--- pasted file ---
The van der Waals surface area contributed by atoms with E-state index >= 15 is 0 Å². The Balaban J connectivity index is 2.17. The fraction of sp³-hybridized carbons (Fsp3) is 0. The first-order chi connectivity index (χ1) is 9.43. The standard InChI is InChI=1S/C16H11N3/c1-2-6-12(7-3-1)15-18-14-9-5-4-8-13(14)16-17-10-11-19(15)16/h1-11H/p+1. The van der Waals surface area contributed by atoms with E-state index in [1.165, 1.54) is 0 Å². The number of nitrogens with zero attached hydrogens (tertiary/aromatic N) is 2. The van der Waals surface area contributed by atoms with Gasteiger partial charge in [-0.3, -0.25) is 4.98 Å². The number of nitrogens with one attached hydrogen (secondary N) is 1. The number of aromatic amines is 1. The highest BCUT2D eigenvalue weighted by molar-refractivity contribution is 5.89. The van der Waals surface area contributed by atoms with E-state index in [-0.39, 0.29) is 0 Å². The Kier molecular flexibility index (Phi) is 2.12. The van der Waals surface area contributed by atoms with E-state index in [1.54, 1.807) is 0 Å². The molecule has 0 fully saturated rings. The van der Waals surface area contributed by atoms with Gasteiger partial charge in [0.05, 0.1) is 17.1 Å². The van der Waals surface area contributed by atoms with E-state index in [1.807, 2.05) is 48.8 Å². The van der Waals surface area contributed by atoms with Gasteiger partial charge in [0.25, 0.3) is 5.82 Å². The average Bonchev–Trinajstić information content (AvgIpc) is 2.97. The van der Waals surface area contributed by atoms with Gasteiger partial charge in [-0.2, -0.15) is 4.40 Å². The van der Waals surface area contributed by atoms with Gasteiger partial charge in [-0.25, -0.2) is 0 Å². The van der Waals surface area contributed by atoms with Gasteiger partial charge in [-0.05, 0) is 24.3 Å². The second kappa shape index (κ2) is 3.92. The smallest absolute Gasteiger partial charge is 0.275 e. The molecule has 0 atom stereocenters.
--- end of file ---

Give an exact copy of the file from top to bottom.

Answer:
The van der Waals surface area contributed by atoms with E-state index >= 15 is 0 Å². The Balaban J connectivity index is 2.17. The fraction of sp³-hybridized carbons (Fsp3) is 0. The first-order chi connectivity index (χ1) is 9.43. The standard InChI is InChI=1S/C16H11N3/c1-2-6-12(7-3-1)15-18-14-9-5-4-8-13(14)16-17-10-11-19(15)16/h1-11H/p+1. The van der Waals surface area contributed by atoms with E-state index in [1.165, 1.54) is 0 Å². The number of nitrogens with zero attached hydrogens (tertiary/aromatic N) is 2. The van der Waals surface area contributed by atoms with Gasteiger partial charge in [-0.3, -0.25) is 4.98 Å². The number of nitrogens with one attached hydrogen (secondary N) is 1. The number of aromatic amines is 1. The highest BCUT2D eigenvalue weighted by molar-refractivity contribution is 5.89. The van der Waals surface area contributed by atoms with E-state index in [-0.39, 0.29) is 0 Å². The Kier molecular flexibility index (Phi) is 2.12. The van der Waals surface area contributed by atoms with E-state index in [1.54, 1.807) is 0 Å². The molecule has 0 fully saturated rings. The van der Waals surface area contributed by atoms with Gasteiger partial charge in [0.05, 0.1) is 17.1 Å². The van der Waals surface area contributed by atoms with E-state index in [1.807, 2.05) is 48.8 Å². The van der Waals surface area contributed by atoms with Gasteiger partial charge in [0.25, 0.3) is 5.82 Å². The average Bonchev–Trinajstić information content (AvgIpc) is 2.97. The van der Waals surface area contributed by atoms with Gasteiger partial charge in [-0.2, -0.15) is 4.40 Å². The van der Waals surface area contributed by atoms with Gasteiger partial charge in [-0.25, -0.2) is 0 Å². The van der Waals surface area contributed by atoms with Gasteiger partial charge in [-0.05, 0) is 24.3 Å². The second kappa shape index (κ2) is 3.92. The smallest absolute Gasteiger partial charge is 0.275 e. The molecule has 0 atom stereocenters.